Wilson Benesch A.C.T. One Evolution

Wilson Benesch A.C.T. One Evolution
Wilson Benesch A.C.T. One Evolution

When Wilson Benesch stopped being ‘just’ a maker of turntables and started branching out into those transducers at the other end of the system, the company’s first and arguably most important design was the A.C.T. One. Using the company’s ‘Advanced Composite Technology’ monocoque, this floorstander hit the streets in 1995 and won a dozen awards. The A.C.T. One has passed through three iterations to date, including the ACT C60 and A.C.T. The A.C.T. One Evolution is a fitting name for a truly evolving design.

The A.C.T. One Evolution is the distillation of all the engineering and materials science development that Wilson Benesch can throw at a loudspeaker. Of course, 20 years later, there is a lot more loudspeaker history and engineering to throw around, and where the original A.C.T. One began ‘tabula rasa’, the A.C.T. One Evolution draws upon drive unit and high compression cabinet construction derived from two decades of loudspeaker design, which includes the company’s Cardinal flagship.

Like the Cardinal, the A.C.T. One Evolution is a four-driver, two-and-a-half way floorstander, featuring Wilson-Benesch’s novel Semisphere hybrid silk-meets-carbon dome tweeter with a series of Tactic II drivers. The hybrid nature of the 25mm company’s own Semisphere driver is a method of harnessing the speed of modern hard dome tweeters with the frequency extension and tonal accuracy of a classic soft dome. This innovative tweeter unit remains one of the jewels in Wilson Benesch’s crown.

The 170mm Tactic II is also unique to Wilson Benesch, a development produced in association with Sheffield University (its physics department designed a unique motor assembly encasing neodymium magnets that optimised flux across the geometry of the driver). The driver features a light-yet-stiff isotactic (hence the name) polypropylene cone in a streamlined basket.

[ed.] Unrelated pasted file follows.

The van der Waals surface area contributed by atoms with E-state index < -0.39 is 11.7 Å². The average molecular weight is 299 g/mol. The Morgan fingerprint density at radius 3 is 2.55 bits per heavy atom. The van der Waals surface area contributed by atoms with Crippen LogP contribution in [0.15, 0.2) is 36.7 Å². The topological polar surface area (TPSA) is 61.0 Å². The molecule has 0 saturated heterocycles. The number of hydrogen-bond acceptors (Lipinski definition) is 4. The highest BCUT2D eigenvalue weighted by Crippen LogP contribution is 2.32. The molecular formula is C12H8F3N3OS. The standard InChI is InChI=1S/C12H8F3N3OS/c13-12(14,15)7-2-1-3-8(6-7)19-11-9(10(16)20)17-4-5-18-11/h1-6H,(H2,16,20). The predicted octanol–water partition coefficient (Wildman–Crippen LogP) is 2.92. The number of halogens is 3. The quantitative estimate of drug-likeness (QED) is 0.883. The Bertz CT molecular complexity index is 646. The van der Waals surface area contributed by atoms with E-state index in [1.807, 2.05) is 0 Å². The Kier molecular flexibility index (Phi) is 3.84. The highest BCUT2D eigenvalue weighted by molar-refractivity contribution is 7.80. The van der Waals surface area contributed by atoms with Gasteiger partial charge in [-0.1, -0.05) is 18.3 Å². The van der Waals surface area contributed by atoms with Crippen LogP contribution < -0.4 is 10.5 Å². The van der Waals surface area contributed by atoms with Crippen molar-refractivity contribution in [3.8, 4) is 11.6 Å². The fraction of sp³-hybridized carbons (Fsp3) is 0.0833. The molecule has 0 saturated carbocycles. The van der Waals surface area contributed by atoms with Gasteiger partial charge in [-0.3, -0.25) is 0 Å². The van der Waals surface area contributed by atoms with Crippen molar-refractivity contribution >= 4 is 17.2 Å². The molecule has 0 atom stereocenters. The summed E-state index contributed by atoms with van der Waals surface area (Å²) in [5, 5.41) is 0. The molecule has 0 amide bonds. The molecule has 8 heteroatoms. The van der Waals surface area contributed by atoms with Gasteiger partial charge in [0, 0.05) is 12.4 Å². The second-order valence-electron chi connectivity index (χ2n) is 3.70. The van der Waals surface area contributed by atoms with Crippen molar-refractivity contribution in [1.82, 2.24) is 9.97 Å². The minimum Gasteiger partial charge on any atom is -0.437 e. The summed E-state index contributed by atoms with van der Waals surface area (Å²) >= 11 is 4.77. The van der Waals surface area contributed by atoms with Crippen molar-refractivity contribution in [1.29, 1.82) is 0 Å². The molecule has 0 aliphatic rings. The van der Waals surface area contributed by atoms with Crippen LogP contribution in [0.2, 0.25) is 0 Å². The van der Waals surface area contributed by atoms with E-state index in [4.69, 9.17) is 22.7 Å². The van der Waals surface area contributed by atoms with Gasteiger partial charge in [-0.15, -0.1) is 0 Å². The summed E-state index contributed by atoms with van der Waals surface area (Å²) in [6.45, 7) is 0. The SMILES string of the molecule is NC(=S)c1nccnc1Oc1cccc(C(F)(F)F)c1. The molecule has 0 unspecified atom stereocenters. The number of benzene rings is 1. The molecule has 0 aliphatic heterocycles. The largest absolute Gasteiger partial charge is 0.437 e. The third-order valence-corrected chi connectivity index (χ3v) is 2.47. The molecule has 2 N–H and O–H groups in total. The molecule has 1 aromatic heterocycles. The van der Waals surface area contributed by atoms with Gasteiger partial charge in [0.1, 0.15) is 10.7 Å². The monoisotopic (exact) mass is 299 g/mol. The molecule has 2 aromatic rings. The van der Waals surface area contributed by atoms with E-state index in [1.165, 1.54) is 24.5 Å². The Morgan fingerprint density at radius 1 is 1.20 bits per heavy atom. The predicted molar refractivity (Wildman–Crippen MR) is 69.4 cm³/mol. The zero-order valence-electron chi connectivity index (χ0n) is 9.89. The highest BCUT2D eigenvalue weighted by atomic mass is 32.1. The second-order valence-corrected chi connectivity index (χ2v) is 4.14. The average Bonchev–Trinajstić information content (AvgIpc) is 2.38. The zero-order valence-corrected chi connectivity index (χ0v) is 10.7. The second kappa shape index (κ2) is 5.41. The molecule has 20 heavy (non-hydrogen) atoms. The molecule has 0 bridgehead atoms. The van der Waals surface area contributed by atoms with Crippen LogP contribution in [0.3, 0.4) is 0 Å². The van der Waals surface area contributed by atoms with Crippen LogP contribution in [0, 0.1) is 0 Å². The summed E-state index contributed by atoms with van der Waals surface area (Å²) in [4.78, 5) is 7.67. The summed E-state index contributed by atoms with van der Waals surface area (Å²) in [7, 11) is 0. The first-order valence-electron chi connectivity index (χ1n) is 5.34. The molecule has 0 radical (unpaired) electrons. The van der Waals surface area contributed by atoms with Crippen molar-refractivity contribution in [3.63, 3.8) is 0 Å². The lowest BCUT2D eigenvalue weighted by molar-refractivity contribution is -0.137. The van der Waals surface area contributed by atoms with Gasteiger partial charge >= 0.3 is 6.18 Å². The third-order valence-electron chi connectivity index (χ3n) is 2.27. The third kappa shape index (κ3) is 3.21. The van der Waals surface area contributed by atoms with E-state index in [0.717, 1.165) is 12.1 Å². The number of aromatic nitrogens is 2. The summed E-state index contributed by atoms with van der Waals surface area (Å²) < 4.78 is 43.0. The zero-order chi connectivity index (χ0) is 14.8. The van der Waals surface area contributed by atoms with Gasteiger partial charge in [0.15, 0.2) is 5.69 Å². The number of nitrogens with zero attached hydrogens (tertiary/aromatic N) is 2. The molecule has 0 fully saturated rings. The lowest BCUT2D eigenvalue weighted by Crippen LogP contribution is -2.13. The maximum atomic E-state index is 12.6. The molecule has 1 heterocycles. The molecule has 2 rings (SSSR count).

Clever officially starts here: the Tactic II is a multi-purpose drive unit. So, the Tactic II driver in its own 26 litre chamber is built precisely for its function as a bass driver, while the one below the tweeter is devoid of any crossover and built as a pure midrange. Wilson Benesch class the Tactic II as a ‘multirole’ drive unit, rather like a multirole combat aircraft like a Dassault Rafale, but with fewer hard-points and gun platform options.

That last line wasn’t as throwaway as it might have first seemed, because Dassault – the group that includes the makers of the French fighter – developed the 3D CAD/CAM software that Wilson Benesch uses in the development of all its products, including the A.C.T. One. While CAD/CAM is not a new thing in loudspeaker design, it’s relatively rare for a company of Wilson Benesch’s size to use the technology so thoroughly. When you look at the design of the company’s speakers, you can see precisely why that design program is money well spent.

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